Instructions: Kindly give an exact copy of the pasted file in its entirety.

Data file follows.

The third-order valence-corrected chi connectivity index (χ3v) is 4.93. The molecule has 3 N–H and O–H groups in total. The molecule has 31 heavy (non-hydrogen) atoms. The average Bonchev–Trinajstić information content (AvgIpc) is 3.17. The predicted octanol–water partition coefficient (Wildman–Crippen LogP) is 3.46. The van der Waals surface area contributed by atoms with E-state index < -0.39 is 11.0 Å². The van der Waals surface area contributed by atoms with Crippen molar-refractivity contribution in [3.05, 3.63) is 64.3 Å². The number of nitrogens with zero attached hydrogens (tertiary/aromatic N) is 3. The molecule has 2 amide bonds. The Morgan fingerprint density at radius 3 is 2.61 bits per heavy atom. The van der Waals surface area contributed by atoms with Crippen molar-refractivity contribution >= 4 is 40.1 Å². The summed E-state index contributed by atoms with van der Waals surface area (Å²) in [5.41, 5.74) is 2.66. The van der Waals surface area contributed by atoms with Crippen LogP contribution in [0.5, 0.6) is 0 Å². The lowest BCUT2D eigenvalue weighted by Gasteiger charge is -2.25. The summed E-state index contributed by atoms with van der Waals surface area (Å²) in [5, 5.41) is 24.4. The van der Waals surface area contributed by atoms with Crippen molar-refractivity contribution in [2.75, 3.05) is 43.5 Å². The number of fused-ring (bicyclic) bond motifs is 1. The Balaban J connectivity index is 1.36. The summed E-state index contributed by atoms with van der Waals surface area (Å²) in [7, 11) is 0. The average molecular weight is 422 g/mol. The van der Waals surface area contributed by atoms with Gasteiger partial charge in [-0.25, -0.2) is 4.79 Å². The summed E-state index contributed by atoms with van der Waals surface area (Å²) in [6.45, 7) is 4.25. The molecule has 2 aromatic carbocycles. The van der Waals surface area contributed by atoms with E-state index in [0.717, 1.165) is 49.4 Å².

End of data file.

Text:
The third-order valence-corrected chi connectivity index (χ3v) is 4.93. The molecule has 3 N–H and O–H groups in total. The molecule has 31 heavy (non-hydrogen) atoms. The average Bonchev–Trinajstić information content (AvgIpc) is 3.17. The predicted octanol–water partition coefficient (Wildman–Crippen LogP) is 3.46. The van der Waals surface area contributed by atoms with E-state index < -0.39 is 11.0 Å². The van der Waals surface area contributed by atoms with Crippen molar-refractivity contribution in [3.05, 3.63) is 64.3 Å². The number of nitrogens with zero attached hydrogens (tertiary/aromatic N) is 3. The molecule has 2 amide bonds. The Morgan fingerprint density at radius 3 is 2.61 bits per heavy atom. The van der Waals surface area contributed by atoms with Crippen molar-refractivity contribution >= 4 is 40.1 Å². The summed E-state index contributed by atoms with van der Waals surface area (Å²) in [5.41, 5.74) is 2.66. The van der Waals surface area contributed by atoms with Crippen LogP contribution in [0.5, 0.6) is 0 Å². The lowest BCUT2D eigenvalue weighted by Gasteiger charge is -2.25. The summed E-state index contributed by atoms with van der Waals surface area (Å²) in [5, 5.41) is 24.4. The van der Waals surface area contributed by atoms with Crippen molar-refractivity contribution in [2.75, 3.05) is 43.5 Å². The number of fused-ring (bicyclic) bond motifs is 1. The Balaban J connectivity index is 1.36. The summed E-state index contributed by atoms with van der Waals surface area (Å²) in [7, 11) is 0. The average molecular weight is 422 g/mol. The van der Waals surface area contributed by atoms with Gasteiger partial charge in [-0.25, -0.2) is 4.79 Å². The summed E-state index contributed by atoms with van der Waals surface area (Å²) in [6.45, 7) is 4.25. The molecule has 2 aromatic carbocycles. The van der Waals surface area contributed by atoms with E-state index in [0.717, 1.165) is 49.4 Å².